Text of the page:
Pope Francis holds the General Audience in St. Peter’s Square on Ash Wednesday, reflecting on the coming forty days of Lent.
(Full Text - Unofficial Translation from Vatican.va - replaces summary)
Pope Francis spoke to some 12,000 pilgrims gathered in St. Peter’s Square, for the General Audience.
St. Peter's Square
Wednesday, February 26, 2020
Catechesis - Lent: enter the desert
Dear brothers and sisters, good morning!
Today, Ash Wednesday, we begin the Lenten journey, a forty-day journey towards Easter, towards the heart of the liturgical year and of faith. It is a path that follows that of Jesus, who at the beginning of his ministry withdrew for forty days to pray and fast, tempted by the devil, in the desert. Just about the spiritual meaning of the desert I would like to speak to you today. What the desert spiritually means for all of us, even we who live in the city, what the desert means.
Let's imagine we are in a desert. The first sensation would be to find ourselves surrounded by a great silence: no noises, apart from the wind and our breath. Here, the desert is the place of detachment from the noise that surrounds us. It is the absence of words to make room for another Word, the Word of God, which caresses our hearts like a light breeze (cf. 1 Kings 19:12). The desert is the place of the Word, with a capital letter. In fact, in the Bible, the Lord loves to talk to us in the desert. In the desert he gives Moses the "ten words", the ten commandments. And when the people turn away from him, becoming like an unfaithful bride, God says: «Behold, I will lead her to the desert and speak to her heart. There he will answer me, as in the days of his youth "(Hos 2: 16-17). In the desert we hear the Word of God, which is like a light sound. The Book of Kings says that the Word of God is like a thread of sonorous silence. In the desert one finds intimacy with God, the love of the Lord. Jesus loved to withdraw every day to deserted places to pray (cf. Lk 5:16). He taught us how to look for the Father, who speaks to us in silence. And it is not easy to keep silence in the heart, because we always try to talk a little, to be with others.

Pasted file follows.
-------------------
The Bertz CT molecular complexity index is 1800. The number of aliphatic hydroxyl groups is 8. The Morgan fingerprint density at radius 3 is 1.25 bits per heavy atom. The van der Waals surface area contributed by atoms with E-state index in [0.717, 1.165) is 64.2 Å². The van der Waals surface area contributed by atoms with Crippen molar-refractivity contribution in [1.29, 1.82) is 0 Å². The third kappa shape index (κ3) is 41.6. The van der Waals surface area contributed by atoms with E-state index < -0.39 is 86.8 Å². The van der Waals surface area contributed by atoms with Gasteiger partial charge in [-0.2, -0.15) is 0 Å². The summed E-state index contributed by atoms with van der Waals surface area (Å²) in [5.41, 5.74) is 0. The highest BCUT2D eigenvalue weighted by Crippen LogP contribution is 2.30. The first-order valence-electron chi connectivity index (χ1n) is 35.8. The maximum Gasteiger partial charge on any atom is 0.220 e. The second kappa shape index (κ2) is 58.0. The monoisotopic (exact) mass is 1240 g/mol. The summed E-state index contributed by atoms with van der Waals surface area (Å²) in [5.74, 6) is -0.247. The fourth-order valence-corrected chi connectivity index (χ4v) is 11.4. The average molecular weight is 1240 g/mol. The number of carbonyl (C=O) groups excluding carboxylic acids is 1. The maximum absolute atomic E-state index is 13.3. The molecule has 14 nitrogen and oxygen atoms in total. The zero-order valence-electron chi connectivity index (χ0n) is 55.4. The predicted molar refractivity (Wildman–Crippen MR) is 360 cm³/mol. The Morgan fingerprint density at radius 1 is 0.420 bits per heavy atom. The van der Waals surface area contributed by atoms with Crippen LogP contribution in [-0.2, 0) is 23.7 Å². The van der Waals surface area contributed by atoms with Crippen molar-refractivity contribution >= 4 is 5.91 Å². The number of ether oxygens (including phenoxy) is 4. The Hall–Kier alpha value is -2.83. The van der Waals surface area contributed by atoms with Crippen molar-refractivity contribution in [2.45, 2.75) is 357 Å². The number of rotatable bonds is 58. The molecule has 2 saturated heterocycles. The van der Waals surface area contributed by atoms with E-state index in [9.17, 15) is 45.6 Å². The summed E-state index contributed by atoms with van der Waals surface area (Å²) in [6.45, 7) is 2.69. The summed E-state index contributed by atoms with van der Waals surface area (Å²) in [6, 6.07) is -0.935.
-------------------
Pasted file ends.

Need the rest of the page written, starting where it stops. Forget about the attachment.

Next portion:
Let's try to think of a desert again. The desert is the place of the essential. Let's look at our lives: how many useless things surround us! We chase a thousand things that seem necessary and in reality are not. How good it would be for us to get rid of so many superfluous realities, to rediscover what matters, to find the faces of those around us! Jesus also sets an example on this, fasting. Fasting is knowing how to give up vain things, the superfluous, to go to the essentials. Fasting is not just for weight loss, fasting is going to the essentials, it is seeking the beauty of a simpler life.
Finally, the desert is the place of solitude. Even today, near us, there are many deserts. They are lonely and abandoned people. How many poor and old people stand by us and live in silence, without making a fuss, marginalized and discarded! Talking about them doesn't make audiences. But the desert leads us to them, to those who, silenced, silently ask for our help. Many silent glances that ask for our help. The path in the Lenten desert is a path of charity towards the weaker.
Prayer, fasting, works of mercy: here is the road in the Lenten desert.
Dear brothers and sisters, with the voice of the prophet Isaiah, God has made this promise: "Behold, I am doing a new thing, I will open a road in the desert" (Is 43,19). The road that leads us from death to life opens up in the desert. “Lent is a time to disconnect from cell phones and connect to the Gospel,” he said, recalling that when he was a child there was no television, but his family would make a point of not listening to the radio.
“It is the time to give up useless words, chatter, rumors, gossip, and talk and to speak directly to the Lord,” he said, it is a time in which to dedicated ourselves to an ecology of the heart.
In a world in which we often struggle to distinguish the voice of the Lord, Jesus calls us into the desert and invites us to listen to what matters, Pope Francis explained. And he recalled that when the devil tempted Him, Jesus replied “One does not live by bread alone, but by every word that comes forth from the mouth of God.”
A place of silence and dialogue with the Lord
Thus the desert, represented by the journey of Lent, he continued, is a place of life, a place in which to dialogue in silence with the Lord who gives us life.
The Pope also reflected on how an important part of our Lenten desert experience is the practice of fasting, which trains us to recognize, in simplicity of heart, how often our lives are spent in empty and superficial pursuits.
“Fasting is being capable of giving up the superfluous and going to the essential. Fasting is not only losing weight, it is seeking the beauty of a simpler life,” he said. The road that leads us from death to life opens up in the desert. We enter the desert with Jesus, we will come out of it savoring Easter, the power of God's love that renews life. It will happen to us as to those deserts that bloom in the spring, making buds and plants suddenly sprout "out of nowhere". Courage, we enter this desert of Lent, we follow Jesus in the desert: with him our deserts will flourish.
Full Text + Image Vatican.va - Unofficial Translation